Micah 7: Sins of the Present but Hope for
Micah speaks as Israel
Israel's fruitlessness makes Micah unhappy
misery is mine!
I am like one who gathers summer fruit
at the gleaning of the vineyard;
there is no cluster of grapes to eat,
none of the early figs that I crave.
The faithful have gone from the land, only the unrighteous remain
faithful have been swept from the land;
not one upright person remains.
Everyone lies in wait to shed blood;
they hunt each other with nets.
hands are skilled in doing evil;
the ruler demands gifts,
the judge accepts bribes,
the powerful dictate what they desire
they all conspire together.
best of them is like a brier,
the most upright worse than a thorn hedge.
The prophet anguishes over his people with no fruit
of righteousness in sight [v.1]. Indeed all he can see are the
unrighteous who violently do one another down [v.2], with corruption
running rife [v.3], a scratchy, spikey, unpleasant people [v.4].
Condemnation out of anguish.]
Micah warns Israel of the coming disciplining from the Lord
He warns them of spreading unrighteousness in relationships
day God visits you has come,
the day your watchmen sound the alarm.
Now is the time of your confusion.
not trust a neighbour;
put no confidence in a friend.
Even with the woman who lies in your embrace
guard the words of your lips.
a son dishonours his father,
a daughter rises up against her mother,
a daughter-in-law against her mother-in-law
a man's enemies are the members of his
He himself will trust no one except the Lord
as for me, I watch in hope for the Lord,
I wait for God my Saviour;
my God will hear me.
God's judgment comes in different forms but He's coming
[v.4b] so that, removing restraint, everyone is out for themselves
and against everyone else [v.5,6]. He himself trusts on the Lord
[v.7]. A call to awareness.]
Micah prophesies a day of restoration
There is hope in the Lord
not gloat over me, my enemy!
Though I have fallen, I will rise.
Though I sit in darkness,
the Lord will be my light.
He acknowledges their sin and need to take their punishment
I have sinned against him,
I will bear the Lord's wrath,
until he pleads my case
and upholds my cause.
He will bring me out into the light;
I will see his righteousness.
This will be seen by the whole surrounding world
my enemy will see it
and will be covered with shame,
she who said to me,
Where is the Lord your God?'
My eyes will see her downfall;
even now she will be trampled underfoot
like mire in the streets.
Yet there will coma day for Israel to be rebuilt and triumph
day for building your walls will come,
the day for extending your boundaries.
that day people will come to you
from Assyria and the cities of Egypt,
even from Egypt to the Euphrates
and from sea to sea
and from mountain to mountain.
earth will become desolate because of its inhabitants,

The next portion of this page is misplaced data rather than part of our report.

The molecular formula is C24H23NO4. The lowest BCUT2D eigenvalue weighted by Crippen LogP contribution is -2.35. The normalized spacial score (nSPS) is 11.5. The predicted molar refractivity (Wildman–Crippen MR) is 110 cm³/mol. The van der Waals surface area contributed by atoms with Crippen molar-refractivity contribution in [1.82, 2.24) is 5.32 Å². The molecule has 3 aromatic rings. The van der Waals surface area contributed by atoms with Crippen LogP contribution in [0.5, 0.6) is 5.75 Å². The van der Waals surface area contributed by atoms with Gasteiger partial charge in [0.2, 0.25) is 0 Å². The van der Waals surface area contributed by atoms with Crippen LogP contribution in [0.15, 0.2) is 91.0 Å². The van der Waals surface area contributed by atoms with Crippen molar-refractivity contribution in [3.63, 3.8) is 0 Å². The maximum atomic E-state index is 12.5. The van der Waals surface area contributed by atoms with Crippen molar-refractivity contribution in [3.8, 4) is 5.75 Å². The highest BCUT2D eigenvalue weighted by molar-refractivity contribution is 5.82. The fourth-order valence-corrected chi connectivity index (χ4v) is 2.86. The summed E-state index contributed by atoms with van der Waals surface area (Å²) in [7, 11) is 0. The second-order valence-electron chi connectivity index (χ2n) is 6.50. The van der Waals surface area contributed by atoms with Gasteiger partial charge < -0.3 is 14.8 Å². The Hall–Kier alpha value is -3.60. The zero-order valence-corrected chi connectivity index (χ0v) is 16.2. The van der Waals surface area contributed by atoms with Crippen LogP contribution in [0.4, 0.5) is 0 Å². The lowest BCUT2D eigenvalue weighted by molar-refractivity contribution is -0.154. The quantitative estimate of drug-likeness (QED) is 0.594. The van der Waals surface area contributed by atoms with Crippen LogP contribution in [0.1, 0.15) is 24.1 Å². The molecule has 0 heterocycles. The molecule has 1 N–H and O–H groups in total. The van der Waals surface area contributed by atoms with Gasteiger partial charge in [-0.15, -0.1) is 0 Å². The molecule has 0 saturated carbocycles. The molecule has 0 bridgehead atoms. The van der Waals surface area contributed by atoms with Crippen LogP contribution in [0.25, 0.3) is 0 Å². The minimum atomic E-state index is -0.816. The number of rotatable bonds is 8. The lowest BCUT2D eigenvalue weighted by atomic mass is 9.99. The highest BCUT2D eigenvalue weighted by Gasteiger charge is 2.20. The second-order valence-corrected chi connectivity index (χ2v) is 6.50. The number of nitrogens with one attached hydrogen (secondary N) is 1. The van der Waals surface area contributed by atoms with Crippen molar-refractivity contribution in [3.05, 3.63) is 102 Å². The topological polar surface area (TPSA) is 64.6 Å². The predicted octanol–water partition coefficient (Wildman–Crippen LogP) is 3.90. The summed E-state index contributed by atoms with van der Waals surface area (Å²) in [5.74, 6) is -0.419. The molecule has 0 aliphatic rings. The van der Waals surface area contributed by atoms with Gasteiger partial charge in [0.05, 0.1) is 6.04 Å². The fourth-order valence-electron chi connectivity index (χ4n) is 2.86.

as the result of their deeds.
Yet amazingly and yet so often seen in scripture
grace and mercy will prevail in that, although Israel are down
in the immediate future, they will be raised up [v.8]. The Lord
will punish them for their sin but He will restore them [v.9],
so although their enemies may gloat over their downfall now [v.10]
there will yet come a day in the future when Jerusalem will be
rebuilt [v.11] and the peoples of the surrounding areas, once
their enemies, will turn to them [v.12], and the unbelieving earth
will be punished [v.13]. Accountability, punishment, yet restoration.]
Micah extols the Lord
Micah prays lead your people again, as in days of old, and the
your people with your staff,
the flock of your inheritance,
which lives by itself in a forest,
in fertile pasture-lands.
Let them feed in Bashan and Gilead
as in days long ago.
in the days when you came out of Egypt,
I will show them my wonders.'
He prophesies the downfall of ungodly nations
will see and be ashamed,
deprived of all their power.
They will put their hands over their mouths
and their ears will become deaf.
will lick dust like a snake,
like creatures that crawl on the ground.
They will come trembling out of their dens;
they will turn in fear to the Lord our
and will be afraid of you.
He extols the Lord's goodness
is a God like you,
who [i] pardons
sin and [ii] forgives the
of the remnant of his inheritance?
You [iii] do not stay angry
but [iv] delight
to show mercy.
A second time he extols the Lord's goodness
again have compassion on us;
you [vi] will
tread our sins underfoot
and [vii] hurl
all our iniquities into the depths of the sea.
[viii] You will be faithful
and show love to Abraham,
as you pledged on oath to our ancestors
in days long ago.
As the prophet sees this, his heart is lifted and he
prays the Lord will come and shepherd His people again [v.14]
as in days of old [v.15] so other nations will see [v.16] and
be brought down [v.17]. He concludes by praising the Lord for
His grace that is seen in the way He deals with His people [v.18-20].
A glorious conclusion.]
Comment: The final chapter is all about
reality about where Israel are at the moment with unrighteousness
prevailing [v.1-3] and receiving the Lord's disciplining through
their unrighteousness [v.4-7]. As Micah speaks as Israel,
he recognizes their failure [v,8,9] but senses the Lord's intent
to eventually restore them [v.9-13]. This stirs prayer and praise
in him [v.14-20], a fitting end to the book.]